This guest post is by Christian Schappel of Progressive Business Publications.
The last thing you want is for people to land on your website or blog only to immediately hit the Back button.
The vast majority of the time, it’s an avoidable scenario. Something on the page turned the visitor off to make him or her move on to another site.
To find out how likely your site or blog is to drive visitors away, consult this list of the top eight blunders that spark abandons and see if your blog guilty of any.
Your blog requires browser plugins (from the start)
Making visitors install new software just to access your site is the biggest turnoff of them all. From the time a person lands on your site, you’ve got about four seconds to connect with them, or they’re gone. Four seconds! That’s never going to happen if they have to install a plugin.
If you have to require a plugin to show off a product—or to satisfy a web designer’s lust to show off his or her creativity—don’t require it on a landing page.
Make sure your content gets visitors interested before you start making demands.
It asks for a browser upgrade
Unless someone’s using a browser from 2004, they should be able to view your content without any major problems.
It’s great that you’re on the cutting edge, but requiring a browser upgrade not only keeps you from connecting with visitors in four seconds or less, it sends the message that you’re not compatible with them. It also tells them they’ve done something wrong.
Test to make sure your site renders well on most semi-modern web browsers.
It auto-plays multimedia
Ever landed on a site that automatically started to play music and not reached for the volume controls to turn it down?
Music, sound effects and video that play automatically trigger people’s instincts to hit the Back button—even if just to spare those around them from the noise.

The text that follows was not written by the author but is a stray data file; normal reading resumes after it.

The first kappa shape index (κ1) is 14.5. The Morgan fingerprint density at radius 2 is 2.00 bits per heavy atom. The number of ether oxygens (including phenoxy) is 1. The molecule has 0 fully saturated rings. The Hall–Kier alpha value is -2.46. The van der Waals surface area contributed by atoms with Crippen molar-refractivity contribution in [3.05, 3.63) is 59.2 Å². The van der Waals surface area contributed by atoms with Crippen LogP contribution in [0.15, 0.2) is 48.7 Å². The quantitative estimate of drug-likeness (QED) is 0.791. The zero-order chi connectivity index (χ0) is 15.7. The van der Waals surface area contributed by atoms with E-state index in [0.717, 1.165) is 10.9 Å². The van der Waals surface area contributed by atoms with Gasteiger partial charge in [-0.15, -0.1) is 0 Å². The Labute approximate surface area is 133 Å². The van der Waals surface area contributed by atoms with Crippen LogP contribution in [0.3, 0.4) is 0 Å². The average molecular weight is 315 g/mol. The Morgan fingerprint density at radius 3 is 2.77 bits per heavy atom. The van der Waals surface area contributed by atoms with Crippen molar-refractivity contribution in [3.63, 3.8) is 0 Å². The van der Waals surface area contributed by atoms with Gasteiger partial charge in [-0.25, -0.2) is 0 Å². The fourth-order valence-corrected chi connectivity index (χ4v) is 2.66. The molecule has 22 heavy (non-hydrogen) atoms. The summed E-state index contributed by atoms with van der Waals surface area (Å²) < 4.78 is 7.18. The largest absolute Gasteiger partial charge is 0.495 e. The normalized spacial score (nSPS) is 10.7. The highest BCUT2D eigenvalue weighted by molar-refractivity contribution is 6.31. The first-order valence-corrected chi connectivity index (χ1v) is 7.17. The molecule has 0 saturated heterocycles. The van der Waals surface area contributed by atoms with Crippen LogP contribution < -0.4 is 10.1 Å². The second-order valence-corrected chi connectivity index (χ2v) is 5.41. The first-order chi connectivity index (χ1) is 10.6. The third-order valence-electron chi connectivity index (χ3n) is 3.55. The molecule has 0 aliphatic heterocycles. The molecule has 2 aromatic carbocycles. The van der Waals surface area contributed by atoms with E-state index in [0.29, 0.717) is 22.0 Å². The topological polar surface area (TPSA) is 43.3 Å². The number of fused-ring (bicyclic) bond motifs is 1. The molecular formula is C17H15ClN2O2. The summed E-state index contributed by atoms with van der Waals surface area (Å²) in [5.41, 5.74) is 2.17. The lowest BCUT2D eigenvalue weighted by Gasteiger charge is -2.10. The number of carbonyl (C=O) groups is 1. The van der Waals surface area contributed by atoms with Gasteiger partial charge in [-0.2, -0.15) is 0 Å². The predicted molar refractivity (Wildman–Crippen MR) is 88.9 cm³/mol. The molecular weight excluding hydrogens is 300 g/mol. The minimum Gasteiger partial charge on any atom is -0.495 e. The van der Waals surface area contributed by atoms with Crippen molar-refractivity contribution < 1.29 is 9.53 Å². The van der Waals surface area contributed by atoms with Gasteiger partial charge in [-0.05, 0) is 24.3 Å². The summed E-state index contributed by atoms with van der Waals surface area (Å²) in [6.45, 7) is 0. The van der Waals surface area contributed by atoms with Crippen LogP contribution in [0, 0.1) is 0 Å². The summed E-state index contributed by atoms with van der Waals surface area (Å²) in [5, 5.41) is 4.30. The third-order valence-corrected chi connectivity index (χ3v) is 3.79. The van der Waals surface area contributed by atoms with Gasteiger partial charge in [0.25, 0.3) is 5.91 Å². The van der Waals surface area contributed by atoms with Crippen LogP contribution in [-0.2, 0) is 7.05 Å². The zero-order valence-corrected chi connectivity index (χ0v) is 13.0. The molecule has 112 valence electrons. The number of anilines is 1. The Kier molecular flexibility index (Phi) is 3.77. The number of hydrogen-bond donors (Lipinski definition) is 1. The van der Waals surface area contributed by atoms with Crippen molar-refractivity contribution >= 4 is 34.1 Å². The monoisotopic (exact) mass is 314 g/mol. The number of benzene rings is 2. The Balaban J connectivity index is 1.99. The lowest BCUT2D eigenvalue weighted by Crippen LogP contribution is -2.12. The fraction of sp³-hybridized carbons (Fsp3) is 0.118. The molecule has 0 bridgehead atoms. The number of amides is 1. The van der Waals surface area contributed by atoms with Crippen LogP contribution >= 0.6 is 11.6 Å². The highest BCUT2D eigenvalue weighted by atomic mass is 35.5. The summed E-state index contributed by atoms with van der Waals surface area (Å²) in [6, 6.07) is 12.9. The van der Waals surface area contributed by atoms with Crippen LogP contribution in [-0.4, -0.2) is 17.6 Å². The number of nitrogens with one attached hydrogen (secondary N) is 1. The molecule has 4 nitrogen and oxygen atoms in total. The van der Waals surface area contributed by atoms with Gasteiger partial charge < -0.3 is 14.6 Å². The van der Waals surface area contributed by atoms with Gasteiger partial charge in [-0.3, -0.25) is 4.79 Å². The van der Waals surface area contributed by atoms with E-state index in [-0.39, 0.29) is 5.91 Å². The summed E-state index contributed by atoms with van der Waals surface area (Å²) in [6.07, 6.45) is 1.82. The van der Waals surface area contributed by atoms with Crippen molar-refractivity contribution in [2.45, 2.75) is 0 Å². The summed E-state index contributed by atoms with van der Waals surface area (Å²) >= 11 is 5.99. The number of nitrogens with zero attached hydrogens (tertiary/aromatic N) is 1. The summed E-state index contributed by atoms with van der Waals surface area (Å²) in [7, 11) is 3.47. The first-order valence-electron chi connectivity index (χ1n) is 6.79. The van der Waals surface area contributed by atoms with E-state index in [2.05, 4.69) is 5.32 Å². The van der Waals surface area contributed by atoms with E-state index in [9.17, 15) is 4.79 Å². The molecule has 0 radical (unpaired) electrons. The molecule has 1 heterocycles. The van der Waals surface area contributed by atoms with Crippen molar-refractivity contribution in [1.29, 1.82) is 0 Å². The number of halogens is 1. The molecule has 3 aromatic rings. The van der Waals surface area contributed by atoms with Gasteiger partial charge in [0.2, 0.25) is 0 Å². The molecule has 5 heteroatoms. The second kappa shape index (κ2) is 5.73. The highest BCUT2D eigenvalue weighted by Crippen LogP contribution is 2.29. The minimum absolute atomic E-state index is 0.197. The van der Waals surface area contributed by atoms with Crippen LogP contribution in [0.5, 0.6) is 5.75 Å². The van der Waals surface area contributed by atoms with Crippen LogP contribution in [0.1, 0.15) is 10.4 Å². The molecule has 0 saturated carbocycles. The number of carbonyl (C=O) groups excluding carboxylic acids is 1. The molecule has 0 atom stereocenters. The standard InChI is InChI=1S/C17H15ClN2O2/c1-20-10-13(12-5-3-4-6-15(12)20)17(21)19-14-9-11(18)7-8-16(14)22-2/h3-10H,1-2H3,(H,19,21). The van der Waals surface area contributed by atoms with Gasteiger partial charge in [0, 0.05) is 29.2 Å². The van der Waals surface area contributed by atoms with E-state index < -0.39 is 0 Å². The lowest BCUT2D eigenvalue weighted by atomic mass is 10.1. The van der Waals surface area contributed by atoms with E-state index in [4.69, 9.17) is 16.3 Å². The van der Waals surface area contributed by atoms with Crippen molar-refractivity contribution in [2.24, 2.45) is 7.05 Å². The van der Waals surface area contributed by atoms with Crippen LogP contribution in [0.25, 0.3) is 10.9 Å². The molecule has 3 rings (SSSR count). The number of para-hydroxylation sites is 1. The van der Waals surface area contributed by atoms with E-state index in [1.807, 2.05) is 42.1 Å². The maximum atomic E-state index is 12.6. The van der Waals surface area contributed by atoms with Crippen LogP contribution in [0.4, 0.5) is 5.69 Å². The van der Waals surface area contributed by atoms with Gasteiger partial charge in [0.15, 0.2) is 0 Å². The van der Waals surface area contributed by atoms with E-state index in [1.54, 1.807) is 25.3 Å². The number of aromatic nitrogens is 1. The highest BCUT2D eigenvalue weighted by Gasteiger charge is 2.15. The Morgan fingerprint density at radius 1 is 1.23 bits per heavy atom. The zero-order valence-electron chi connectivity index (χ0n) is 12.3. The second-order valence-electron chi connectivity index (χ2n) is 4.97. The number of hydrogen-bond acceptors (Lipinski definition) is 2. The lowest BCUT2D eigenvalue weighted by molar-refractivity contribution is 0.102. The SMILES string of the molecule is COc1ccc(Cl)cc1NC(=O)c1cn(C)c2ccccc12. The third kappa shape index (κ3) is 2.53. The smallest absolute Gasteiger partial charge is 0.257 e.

If these elements are vital to your introduction, add a button that says, Click to listen, rather than just assuming visitors want to hear them.
It presents long-winded introductory copy
Of course you have to explain what you do, but at a certain point your introductory copy begins to have a negative effect.
That point is at about 100 words.
Large blocks of gray text look daunting, and people would rather move on to the next site or blog than read a novel about what it is you do.
Even at 100 words, you’ve got to break copy up into bite-sized chunks.
Then make sure you use bullet points to make the rest of your website and blog copy scannable and easy to digest.
Finally, don’t be afraid to use short, one-sentence paragraphs.
It doesn’t provide full contact details
Three things that need to be on your site/blog, without question:
- a phone number
- your email address
- a full postal address.
If the first page visitors land on is missing one of these, it gives them the impression that you’re hiding something. They begin to think, “Why don’t they want me to call or email?”
Bonus: Search engines love to see each of these elements on websites and blogs. They’ll improve your organic search ranking—especially for local searches.
It displays old dates
Your site or blog may have been built pre-Y2K, but it shouldn’t look like it.
Check the bottom of your pages. Do any say copyright 2011? If so, it’s time to update.
The only places dates 2011 or older are acceptable are buried deep in your blog or news feed.
Keeping an old copyright date tells visitors you’re asleep at the wheel.
It’s full of dead ends
Horizontal rules and separators, changes in background color, and even too much white space reduce scannability.
Remove anything that disrupts the flow of your blog. You don’t want anything to disrupt a visitor’s train of thought.
You’ll also want to check that each page of your site or blog links back to the homepage and contains navigation buttons of some kind. Pages that lead to a dead end and fail to include navigation options result in abandons.
Is your blog guilty of any of these issues? Do you have high bounce rates? Tell us in the comments.
Christian Schappel is the Editor-in-Chief of The Internet & Marketing Report newsletter, which is published by Progressive Business Publications (PBP) to provide marketers with news, research and ideas to help them increase revenue. Connect with PBP on LinkedIn.